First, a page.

Google has been recently in the news for its triple-A-rated debt from Honda Motor Co. and Hyundai Corp. Previously, the company had restricted itself to the United States Treasuries only along with high-quality corporate bonds and other low-risk securities. The company has now sought hundreds of millions of dollars worth of auto loans from the aforesaid automakers. In the recent past, the Mountain View, California Company too did something similar.
US Treasuries bonds have been witnessing its lowest ever yields. Currently, the US government bond yields only 1.5956 percent of the invested amount. This means that Google is actually getting only 1.59 USD for every 100 USD it has invested in them. Actually that’s not all for Google. Situations for the high quality corporate bonds too are quite similar.
In fact, in a Barclays-compiled ABS index, the auto portion has been found to have returned 2.34% this year on deals having average maturity of just over two years. The figure has now compared it with the 0.30% for this year’s comparable Treasuries.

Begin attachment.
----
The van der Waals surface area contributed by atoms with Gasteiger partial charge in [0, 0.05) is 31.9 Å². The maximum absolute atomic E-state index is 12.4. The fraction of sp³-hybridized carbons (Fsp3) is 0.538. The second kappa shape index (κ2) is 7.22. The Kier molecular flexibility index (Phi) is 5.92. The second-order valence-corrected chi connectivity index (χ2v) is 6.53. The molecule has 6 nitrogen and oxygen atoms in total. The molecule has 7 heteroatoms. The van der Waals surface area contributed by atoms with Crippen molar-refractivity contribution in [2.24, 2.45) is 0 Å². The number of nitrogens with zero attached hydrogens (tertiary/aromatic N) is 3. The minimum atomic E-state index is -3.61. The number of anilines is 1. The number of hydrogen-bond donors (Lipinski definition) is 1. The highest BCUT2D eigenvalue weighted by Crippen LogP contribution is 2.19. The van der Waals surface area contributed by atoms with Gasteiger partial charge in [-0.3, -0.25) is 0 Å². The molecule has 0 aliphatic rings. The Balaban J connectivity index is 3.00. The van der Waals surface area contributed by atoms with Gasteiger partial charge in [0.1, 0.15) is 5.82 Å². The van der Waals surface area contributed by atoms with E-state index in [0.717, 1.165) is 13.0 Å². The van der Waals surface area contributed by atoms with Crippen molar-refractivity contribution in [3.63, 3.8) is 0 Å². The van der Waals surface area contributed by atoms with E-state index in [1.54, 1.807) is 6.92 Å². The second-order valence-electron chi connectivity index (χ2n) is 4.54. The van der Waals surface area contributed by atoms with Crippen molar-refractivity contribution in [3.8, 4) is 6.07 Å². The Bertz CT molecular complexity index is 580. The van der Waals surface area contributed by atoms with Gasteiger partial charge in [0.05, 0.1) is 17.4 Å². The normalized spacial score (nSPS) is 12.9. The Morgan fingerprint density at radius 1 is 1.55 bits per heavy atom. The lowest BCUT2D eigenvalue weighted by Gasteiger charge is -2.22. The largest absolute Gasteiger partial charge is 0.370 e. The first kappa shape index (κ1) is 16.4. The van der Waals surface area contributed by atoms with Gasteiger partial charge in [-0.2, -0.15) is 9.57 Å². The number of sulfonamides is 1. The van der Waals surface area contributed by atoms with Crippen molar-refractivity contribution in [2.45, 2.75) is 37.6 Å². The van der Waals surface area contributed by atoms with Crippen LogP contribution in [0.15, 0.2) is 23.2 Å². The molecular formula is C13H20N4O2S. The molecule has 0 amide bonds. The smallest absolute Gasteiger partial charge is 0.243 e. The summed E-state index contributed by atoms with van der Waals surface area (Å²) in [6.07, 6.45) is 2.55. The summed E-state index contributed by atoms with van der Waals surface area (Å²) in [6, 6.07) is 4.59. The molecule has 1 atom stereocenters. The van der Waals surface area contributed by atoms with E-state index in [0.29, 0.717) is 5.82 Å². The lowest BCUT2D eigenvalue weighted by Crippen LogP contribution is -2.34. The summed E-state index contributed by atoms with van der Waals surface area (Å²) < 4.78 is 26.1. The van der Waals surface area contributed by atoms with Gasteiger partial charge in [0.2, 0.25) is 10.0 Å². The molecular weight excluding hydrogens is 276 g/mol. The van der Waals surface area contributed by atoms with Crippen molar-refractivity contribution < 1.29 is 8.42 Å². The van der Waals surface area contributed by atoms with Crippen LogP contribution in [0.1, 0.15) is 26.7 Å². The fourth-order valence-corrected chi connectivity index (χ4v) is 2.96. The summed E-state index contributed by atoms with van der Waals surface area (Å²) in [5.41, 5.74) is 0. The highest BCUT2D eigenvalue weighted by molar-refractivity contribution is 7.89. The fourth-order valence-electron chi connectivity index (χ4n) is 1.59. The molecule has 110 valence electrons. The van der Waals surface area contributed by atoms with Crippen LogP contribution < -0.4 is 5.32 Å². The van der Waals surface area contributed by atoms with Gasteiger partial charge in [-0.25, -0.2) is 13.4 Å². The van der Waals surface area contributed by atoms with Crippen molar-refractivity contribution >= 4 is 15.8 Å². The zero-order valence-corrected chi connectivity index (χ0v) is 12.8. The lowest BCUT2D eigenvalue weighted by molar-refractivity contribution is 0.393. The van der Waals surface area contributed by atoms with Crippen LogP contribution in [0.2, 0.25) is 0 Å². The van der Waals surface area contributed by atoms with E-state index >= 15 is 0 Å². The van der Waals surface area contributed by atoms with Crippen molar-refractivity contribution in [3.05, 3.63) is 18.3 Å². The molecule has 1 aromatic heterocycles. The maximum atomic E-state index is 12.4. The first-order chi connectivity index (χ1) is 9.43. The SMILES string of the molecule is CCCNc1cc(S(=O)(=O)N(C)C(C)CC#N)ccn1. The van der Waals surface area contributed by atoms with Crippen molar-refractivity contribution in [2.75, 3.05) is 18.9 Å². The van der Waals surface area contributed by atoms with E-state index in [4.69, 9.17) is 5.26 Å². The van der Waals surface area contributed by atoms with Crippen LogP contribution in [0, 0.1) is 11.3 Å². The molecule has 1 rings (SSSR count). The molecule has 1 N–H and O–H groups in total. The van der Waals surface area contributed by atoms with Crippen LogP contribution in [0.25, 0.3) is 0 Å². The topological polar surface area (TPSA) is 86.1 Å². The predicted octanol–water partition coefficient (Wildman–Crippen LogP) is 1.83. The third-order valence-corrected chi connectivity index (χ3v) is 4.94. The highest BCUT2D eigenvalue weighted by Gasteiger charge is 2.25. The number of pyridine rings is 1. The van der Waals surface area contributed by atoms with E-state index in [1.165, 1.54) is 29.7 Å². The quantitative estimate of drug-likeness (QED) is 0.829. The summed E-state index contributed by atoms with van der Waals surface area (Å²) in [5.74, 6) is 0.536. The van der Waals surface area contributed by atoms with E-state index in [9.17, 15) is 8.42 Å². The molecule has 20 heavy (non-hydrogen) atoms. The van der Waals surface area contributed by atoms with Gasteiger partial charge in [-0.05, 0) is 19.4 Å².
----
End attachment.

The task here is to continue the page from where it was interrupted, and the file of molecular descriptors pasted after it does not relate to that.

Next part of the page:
If the hypothesis behind the compendium-balance effect is taken into account then it must be kept in mind that the fed, through QE, actually removes available supply of safe-haven Treasuries in an artificial way. This in turn forces Google’s cash into fixed income assets in the private sector.
In fact, there are many things beyond the Fed too. It’s just not the Fed. Actually, the entire world now is running after fixed income securities. Government and high quality corporate bonds too are included in it in a default way. This rush into fixed income has in turn conceived the chase for yield. This chase pushes companies of every sector with cash to look in unusual places.
Let’s hope it works for the Google this time.